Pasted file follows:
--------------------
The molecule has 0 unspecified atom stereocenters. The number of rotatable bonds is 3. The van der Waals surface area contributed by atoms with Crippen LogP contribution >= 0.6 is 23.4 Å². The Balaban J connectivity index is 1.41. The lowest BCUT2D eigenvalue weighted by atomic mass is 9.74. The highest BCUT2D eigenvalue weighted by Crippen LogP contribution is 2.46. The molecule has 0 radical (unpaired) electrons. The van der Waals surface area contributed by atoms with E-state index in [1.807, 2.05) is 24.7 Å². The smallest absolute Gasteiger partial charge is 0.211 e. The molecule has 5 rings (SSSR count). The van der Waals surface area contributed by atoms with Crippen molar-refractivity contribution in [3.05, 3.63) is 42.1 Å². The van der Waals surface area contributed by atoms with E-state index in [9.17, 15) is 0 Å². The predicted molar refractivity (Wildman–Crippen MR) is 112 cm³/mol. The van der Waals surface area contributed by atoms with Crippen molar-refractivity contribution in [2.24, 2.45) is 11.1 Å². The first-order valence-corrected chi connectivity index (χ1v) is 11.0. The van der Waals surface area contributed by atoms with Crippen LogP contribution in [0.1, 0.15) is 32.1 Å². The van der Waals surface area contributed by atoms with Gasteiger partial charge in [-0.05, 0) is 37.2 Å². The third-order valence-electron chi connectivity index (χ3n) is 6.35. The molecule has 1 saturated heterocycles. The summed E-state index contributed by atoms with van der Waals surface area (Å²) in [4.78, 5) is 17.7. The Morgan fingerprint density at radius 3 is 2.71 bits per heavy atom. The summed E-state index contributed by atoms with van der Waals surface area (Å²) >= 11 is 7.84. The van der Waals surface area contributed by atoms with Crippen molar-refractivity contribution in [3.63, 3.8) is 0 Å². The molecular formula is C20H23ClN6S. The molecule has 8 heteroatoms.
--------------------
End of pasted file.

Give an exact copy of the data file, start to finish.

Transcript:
The molecule has 0 unspecified atom stereocenters. The number of rotatable bonds is 3. The van der Waals surface area contributed by atoms with Crippen LogP contribution >= 0.6 is 23.4 Å². The Balaban J connectivity index is 1.41. The lowest BCUT2D eigenvalue weighted by atomic mass is 9.74. The highest BCUT2D eigenvalue weighted by Crippen LogP contribution is 2.46. The molecule has 0 radical (unpaired) electrons. The van der Waals surface area contributed by atoms with E-state index in [1.807, 2.05) is 24.7 Å². The smallest absolute Gasteiger partial charge is 0.211 e. The molecule has 5 rings (SSSR count). The van der Waals surface area contributed by atoms with Crippen molar-refractivity contribution in [3.05, 3.63) is 42.1 Å². The van der Waals surface area contributed by atoms with E-state index in [9.17, 15) is 0 Å². The predicted molar refractivity (Wildman–Crippen MR) is 112 cm³/mol. The van der Waals surface area contributed by atoms with Crippen molar-refractivity contribution in [2.24, 2.45) is 11.1 Å². The first-order valence-corrected chi connectivity index (χ1v) is 11.0. The van der Waals surface area contributed by atoms with Crippen LogP contribution in [0.1, 0.15) is 32.1 Å². The van der Waals surface area contributed by atoms with Gasteiger partial charge in [-0.05, 0) is 37.2 Å². The third-order valence-electron chi connectivity index (χ3n) is 6.35. The molecule has 1 saturated heterocycles. The summed E-state index contributed by atoms with van der Waals surface area (Å²) in [4.78, 5) is 17.7. The Morgan fingerprint density at radius 3 is 2.71 bits per heavy atom. The summed E-state index contributed by atoms with van der Waals surface area (Å²) >= 11 is 7.84. The van der Waals surface area contributed by atoms with Crippen molar-refractivity contribution in [3.63, 3.8) is 0 Å². The molecular formula is C20H23ClN6S. The molecule has 8 heteroatoms.